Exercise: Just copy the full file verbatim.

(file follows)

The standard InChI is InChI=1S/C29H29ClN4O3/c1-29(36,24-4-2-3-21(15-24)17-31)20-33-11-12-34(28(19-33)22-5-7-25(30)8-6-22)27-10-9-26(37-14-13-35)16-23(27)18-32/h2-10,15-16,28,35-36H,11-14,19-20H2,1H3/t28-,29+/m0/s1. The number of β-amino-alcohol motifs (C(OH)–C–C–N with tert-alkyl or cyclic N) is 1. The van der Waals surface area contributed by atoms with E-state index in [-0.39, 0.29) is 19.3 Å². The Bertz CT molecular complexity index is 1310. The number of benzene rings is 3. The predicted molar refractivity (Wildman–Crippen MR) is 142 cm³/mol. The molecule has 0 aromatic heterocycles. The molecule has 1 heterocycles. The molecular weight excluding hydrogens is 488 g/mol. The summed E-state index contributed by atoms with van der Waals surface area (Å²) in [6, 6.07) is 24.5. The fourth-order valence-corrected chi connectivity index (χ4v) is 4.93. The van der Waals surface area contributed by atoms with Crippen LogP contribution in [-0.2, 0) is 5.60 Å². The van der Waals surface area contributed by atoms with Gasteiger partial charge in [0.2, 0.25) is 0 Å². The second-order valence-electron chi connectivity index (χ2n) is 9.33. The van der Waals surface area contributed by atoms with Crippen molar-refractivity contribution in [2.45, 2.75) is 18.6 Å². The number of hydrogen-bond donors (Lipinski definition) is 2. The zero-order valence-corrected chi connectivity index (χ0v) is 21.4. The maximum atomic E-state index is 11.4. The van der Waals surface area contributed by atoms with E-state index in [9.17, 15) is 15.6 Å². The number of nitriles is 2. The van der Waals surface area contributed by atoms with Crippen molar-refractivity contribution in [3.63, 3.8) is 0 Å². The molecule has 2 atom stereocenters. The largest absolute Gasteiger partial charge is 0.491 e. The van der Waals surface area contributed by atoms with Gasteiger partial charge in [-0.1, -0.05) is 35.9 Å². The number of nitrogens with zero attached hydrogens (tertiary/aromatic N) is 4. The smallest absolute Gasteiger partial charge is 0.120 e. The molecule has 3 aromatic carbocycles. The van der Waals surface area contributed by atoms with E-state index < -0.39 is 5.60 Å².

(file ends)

The standard InChI is InChI=1S/C29H29ClN4O3/c1-29(36,24-4-2-3-21(15-24)17-31)20-33-11-12-34(28(19-33)22-5-7-25(30)8-6-22)27-10-9-26(37-14-13-35)16-23(27)18-32/h2-10,15-16,28,35-36H,11-14,19-20H2,1H3/t28-,29+/m0/s1. The number of β-amino-alcohol motifs (C(OH)–C–C–N with tert-alkyl or cyclic N) is 1. The van der Waals surface area contributed by atoms with E-state index in [-0.39, 0.29) is 19.3 Å². The Bertz CT molecular complexity index is 1310. The number of benzene rings is 3. The predicted molar refractivity (Wildman–Crippen MR) is 142 cm³/mol. The molecule has 0 aromatic heterocycles. The molecule has 1 heterocycles. The molecular weight excluding hydrogens is 488 g/mol. The summed E-state index contributed by atoms with van der Waals surface area (Å²) in [6, 6.07) is 24.5. The fourth-order valence-corrected chi connectivity index (χ4v) is 4.93. The van der Waals surface area contributed by atoms with Crippen LogP contribution in [-0.2, 0) is 5.60 Å². The van der Waals surface area contributed by atoms with Gasteiger partial charge in [0.2, 0.25) is 0 Å². The second-order valence-electron chi connectivity index (χ2n) is 9.33. The van der Waals surface area contributed by atoms with Crippen molar-refractivity contribution in [2.45, 2.75) is 18.6 Å². The number of hydrogen-bond donors (Lipinski definition) is 2. The zero-order valence-corrected chi connectivity index (χ0v) is 21.4. The maximum atomic E-state index is 11.4. The van der Waals surface area contributed by atoms with E-state index in [9.17, 15) is 15.6 Å². The number of nitriles is 2. The van der Waals surface area contributed by atoms with Crippen molar-refractivity contribution in [3.63, 3.8) is 0 Å². The molecule has 2 atom stereocenters. The largest absolute Gasteiger partial charge is 0.491 e. The van der Waals surface area contributed by atoms with Gasteiger partial charge in [-0.1, -0.05) is 35.9 Å². The number of nitrogens with zero attached hydrogens (tertiary/aromatic N) is 4. The smallest absolute Gasteiger partial charge is 0.120 e. The molecule has 3 aromatic carbocycles. The van der Waals surface area contributed by atoms with E-state index < -0.39 is 5.60 Å².